Dear Shaded Viewers and Diane,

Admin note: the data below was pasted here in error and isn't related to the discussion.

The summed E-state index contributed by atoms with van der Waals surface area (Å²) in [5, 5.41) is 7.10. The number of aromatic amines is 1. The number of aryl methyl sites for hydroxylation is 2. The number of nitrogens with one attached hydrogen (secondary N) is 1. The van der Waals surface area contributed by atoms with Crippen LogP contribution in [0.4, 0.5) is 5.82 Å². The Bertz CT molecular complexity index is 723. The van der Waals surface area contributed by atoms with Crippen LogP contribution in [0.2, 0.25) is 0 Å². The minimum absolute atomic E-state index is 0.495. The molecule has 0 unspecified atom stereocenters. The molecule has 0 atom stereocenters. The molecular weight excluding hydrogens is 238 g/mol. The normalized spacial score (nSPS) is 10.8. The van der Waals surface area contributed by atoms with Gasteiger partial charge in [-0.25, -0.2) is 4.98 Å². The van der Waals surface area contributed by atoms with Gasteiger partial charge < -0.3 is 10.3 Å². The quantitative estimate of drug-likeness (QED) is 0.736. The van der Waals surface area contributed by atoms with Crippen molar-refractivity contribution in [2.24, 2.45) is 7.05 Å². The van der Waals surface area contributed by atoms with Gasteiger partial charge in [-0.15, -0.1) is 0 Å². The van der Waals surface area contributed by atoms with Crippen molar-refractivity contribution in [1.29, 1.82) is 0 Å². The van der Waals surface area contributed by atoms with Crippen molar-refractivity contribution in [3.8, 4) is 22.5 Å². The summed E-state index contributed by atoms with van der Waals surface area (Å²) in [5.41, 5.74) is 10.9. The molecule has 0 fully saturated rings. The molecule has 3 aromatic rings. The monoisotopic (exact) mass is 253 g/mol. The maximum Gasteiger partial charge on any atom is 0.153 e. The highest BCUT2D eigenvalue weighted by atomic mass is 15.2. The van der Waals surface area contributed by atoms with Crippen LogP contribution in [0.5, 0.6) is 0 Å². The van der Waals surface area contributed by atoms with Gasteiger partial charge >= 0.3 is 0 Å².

Day one it’s early to call it a trend, but as one takes in the state of our world at the dawn of the new year, it shouldn’t come as a surprise to note that themes of apocalypse and dystopia have been haunting the souls of the sensitive and gifted among us. Already, Charles Jeffrey wasn’t the sole designer showing today to tread into the waters of societal downfall, but here’s a doomsday we won’t be waiting for in sweats and hoodies. Rather, it will a chaptered spectacle that unfolds like a play, each episode bracketed by totemic deities crafted by set designer Gary Card, each followed across the catwalk by a swarm of Beecroftian dancers in a state of apprehensive hypnosis, choreographed by The Theo Adams Company. Chapter one is said to take place on Venus, but the sci-fi accents are offset with solid sculptural references to the likes of Umberto Boccioni, along with the designer’s signature foray into classic tailoring, rearranged to suit his vision. Chapter two is the Middle Ages and the Scottish Picts: Celtic warriors and Jeffrey’s fellow countrymen, that may or may not have existed, who would paint their entire bodies before battle as one does – they feature in the show by way of sheepskins and kilts. Childlike though Card’s characters may seem, and despite the slouchy styling that’s become Jeffrey’s trademark, there’s something deadly serious in the tale that they tell, and it comes though most notably in chapter three. There, we weight down the sins of the modern man, as in corporate corruption and greed, that take the shape of fencing jackets, hypersexual micro-kilts, and an outstanding one-piece called the Sexy Beast suit. Yet the bleakness such notions would inspire in others have no place in the Loverboy mindset: as the tragedy draws to a close in the final chapter, it does so in all its magnificence. Chocked, strapped, and restricted the guilty walk in, but they’re still wearing crowns and velvets. Their descent is decadent, and we see them out with their heads still high.